FNH TPS Review: FN’s Tactical Police Shotgun

FN Tactical Police Shotgun
June 6, 2023  
Categories: Guns

The FN TPS, which stands for Tactical Police Shotgun, is a 12-gauge pump action shotgun designed for law enforcement. I first saw the FN Herstal TPS in a Shotgun News magazine. It stood out to me then as it stands out even today to those unfamiliar with it. It looks like what would happen if an AR15 and an 870 Shotgun had a baby. From a quick first look, the FN shotgun has distinguishable AR fixed sights, an AR-style pistol grip, and an AR-style collapsible stock. Read on for more of our FNH TPS review.

FN Tactical Police Shotgun with sling

The FNH Tactical Police Shotgun.

My First Shotty

I did more research and decided to get the FN Tactical Police Shotgun as soon as I turned 18. I found one at a local shop, and it became my first firearm purchase, the first of many that would later follow. FNH based the Police Shotgun on the Winchester Model 1300 Shotgun. It has an 18″ ported barrel with a tight choke and a 7-plus magazine tube if you’re running 2 3/4″ shells. It has fixed M16A2 front and rear sights. The front has elevation adjustments, and the rear has both elevation and windage adjustments.

On top of the receiver and in front of the rear sight is a Picatinny rail section for optics. The safety lies in front of the trigger guard, and the pump-action release is towards the rear of the trigger guard on the left side. The awful A2 pistol grip is easily replaceable. This is also the case for the hard plastic adjustable stock. It is of civilian diameter and a bit thicker than mil-spec. It is definitely an aggressive-looking shotgun.

FN Tactical Police Shotgun barrel stamp

Look for the barrel stamp and receiver to see who manufactured it and where. The model pictured is an original FN build.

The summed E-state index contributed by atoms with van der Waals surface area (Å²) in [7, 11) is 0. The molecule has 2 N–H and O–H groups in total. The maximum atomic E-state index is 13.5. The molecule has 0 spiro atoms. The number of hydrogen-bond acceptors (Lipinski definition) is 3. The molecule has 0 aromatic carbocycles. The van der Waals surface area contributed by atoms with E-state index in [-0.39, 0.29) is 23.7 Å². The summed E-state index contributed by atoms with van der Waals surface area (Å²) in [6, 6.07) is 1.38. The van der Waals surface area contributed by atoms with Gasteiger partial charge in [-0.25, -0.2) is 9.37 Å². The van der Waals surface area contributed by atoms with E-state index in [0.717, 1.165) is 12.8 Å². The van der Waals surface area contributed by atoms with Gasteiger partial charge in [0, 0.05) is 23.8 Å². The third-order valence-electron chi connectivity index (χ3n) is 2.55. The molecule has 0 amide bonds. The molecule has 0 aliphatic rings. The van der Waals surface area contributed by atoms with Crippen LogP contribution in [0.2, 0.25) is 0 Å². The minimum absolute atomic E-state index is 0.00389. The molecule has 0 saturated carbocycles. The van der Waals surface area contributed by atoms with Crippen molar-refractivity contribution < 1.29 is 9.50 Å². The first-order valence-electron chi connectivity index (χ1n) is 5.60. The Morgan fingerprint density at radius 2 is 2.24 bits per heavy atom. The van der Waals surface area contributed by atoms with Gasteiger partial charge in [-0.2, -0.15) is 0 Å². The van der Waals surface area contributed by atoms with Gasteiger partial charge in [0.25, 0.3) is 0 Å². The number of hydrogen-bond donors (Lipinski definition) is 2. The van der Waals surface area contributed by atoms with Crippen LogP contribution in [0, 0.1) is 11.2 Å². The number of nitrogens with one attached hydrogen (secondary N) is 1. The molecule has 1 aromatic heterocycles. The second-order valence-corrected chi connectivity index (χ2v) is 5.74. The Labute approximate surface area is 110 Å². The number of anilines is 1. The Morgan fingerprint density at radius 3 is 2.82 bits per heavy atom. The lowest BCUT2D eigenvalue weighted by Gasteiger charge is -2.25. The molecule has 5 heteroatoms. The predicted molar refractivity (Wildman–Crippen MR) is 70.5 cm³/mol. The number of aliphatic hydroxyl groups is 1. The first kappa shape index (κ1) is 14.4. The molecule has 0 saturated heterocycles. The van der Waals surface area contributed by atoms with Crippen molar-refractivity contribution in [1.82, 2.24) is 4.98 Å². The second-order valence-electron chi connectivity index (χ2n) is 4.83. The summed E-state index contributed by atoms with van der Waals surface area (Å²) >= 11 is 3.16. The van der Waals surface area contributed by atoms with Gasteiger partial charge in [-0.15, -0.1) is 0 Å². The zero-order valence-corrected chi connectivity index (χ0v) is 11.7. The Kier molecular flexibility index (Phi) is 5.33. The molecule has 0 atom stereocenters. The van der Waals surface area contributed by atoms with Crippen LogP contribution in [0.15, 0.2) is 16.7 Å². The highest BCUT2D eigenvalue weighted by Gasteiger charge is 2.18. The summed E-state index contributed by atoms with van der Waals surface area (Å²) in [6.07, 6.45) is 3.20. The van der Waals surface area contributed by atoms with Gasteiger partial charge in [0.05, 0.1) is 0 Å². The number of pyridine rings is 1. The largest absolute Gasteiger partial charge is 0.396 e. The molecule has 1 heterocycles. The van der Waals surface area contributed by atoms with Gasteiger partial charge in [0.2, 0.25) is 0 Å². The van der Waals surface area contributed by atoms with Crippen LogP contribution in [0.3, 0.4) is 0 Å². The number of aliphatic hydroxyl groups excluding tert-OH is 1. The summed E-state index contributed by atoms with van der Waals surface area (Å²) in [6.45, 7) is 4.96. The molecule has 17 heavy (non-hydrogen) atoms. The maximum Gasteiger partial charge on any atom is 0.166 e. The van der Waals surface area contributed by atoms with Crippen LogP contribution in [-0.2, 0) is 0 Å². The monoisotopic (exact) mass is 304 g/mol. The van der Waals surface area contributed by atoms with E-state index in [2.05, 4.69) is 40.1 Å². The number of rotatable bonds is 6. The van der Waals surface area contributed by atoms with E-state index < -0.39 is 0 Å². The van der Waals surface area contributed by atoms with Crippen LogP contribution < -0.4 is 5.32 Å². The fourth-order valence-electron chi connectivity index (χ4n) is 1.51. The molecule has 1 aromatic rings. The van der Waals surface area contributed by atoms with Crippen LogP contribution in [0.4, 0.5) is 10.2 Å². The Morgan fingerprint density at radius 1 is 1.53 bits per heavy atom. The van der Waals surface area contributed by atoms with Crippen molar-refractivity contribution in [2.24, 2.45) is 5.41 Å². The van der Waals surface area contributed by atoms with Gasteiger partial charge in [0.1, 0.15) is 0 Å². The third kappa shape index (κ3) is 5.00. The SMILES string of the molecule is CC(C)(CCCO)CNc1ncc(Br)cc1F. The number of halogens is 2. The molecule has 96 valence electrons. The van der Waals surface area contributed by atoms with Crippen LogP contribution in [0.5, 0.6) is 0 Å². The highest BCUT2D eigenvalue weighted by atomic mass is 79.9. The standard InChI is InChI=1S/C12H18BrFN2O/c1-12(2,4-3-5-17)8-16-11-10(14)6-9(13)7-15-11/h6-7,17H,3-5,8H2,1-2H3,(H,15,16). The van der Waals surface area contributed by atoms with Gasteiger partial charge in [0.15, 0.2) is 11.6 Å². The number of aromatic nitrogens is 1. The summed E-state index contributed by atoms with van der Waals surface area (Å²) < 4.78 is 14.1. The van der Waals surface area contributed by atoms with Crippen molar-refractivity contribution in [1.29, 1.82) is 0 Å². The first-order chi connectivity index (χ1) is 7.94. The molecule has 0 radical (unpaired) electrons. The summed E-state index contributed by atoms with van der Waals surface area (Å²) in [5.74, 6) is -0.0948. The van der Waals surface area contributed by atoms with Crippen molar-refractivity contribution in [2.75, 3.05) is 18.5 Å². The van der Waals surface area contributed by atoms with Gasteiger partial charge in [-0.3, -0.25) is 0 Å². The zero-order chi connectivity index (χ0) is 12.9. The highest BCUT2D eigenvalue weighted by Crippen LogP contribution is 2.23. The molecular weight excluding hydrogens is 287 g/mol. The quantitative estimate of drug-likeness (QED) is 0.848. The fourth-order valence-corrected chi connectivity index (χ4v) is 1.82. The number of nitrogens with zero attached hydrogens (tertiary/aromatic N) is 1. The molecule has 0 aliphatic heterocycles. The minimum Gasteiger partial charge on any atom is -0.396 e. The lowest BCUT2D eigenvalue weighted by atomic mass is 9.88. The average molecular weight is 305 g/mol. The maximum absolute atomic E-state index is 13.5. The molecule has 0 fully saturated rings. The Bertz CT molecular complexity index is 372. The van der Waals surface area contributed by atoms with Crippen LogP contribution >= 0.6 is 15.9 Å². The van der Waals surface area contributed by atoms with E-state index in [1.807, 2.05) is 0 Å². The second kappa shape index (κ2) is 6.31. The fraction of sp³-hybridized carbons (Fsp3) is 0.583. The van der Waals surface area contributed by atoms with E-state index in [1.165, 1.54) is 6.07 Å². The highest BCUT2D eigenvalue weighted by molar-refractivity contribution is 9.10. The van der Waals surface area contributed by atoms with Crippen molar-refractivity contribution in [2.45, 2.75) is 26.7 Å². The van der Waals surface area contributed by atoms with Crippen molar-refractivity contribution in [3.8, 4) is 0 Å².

Certain features of the FN TPS make it easy to customize since it shares them with the AR platform. On the other hand, it isn’t as easy to find parts and accessories as with the 870. Having the stock go straight back and having a pistol grip makes it easy to control and feels similar to running the AR. The exception is that the feeding and loading is like a pump-action shotgun.

Author shooting FN TPS Shotgun.

The author blasting away at the range.

Buy it and back the bang

Where to Find a FNH TPS For Sale

Upgrading the FNH TPS

I added a few essential accessories right away. Every weapon system intended for defensive purposes must have a dedicated light whenever possible. You really need one on a long gun and especially on a pump-action shotgun, as both of your hands will be preoccupied with manipulating the platform while in use.

Luckily for me, Surefire had a compatible fore-end weapon light. At the time, it came with an old-school incandescent bulb with a whopping, yet standard, 60 Lumens. I have since updated the light head with a more current and powerful LED head. The switching has a constant on/off button on the left side and a momentary tape switch on the right. It is an easy light to manipulate. When compared to the original fore-end, it is much looser. However, the benefits of identifying your target in the dark outweigh that flaw.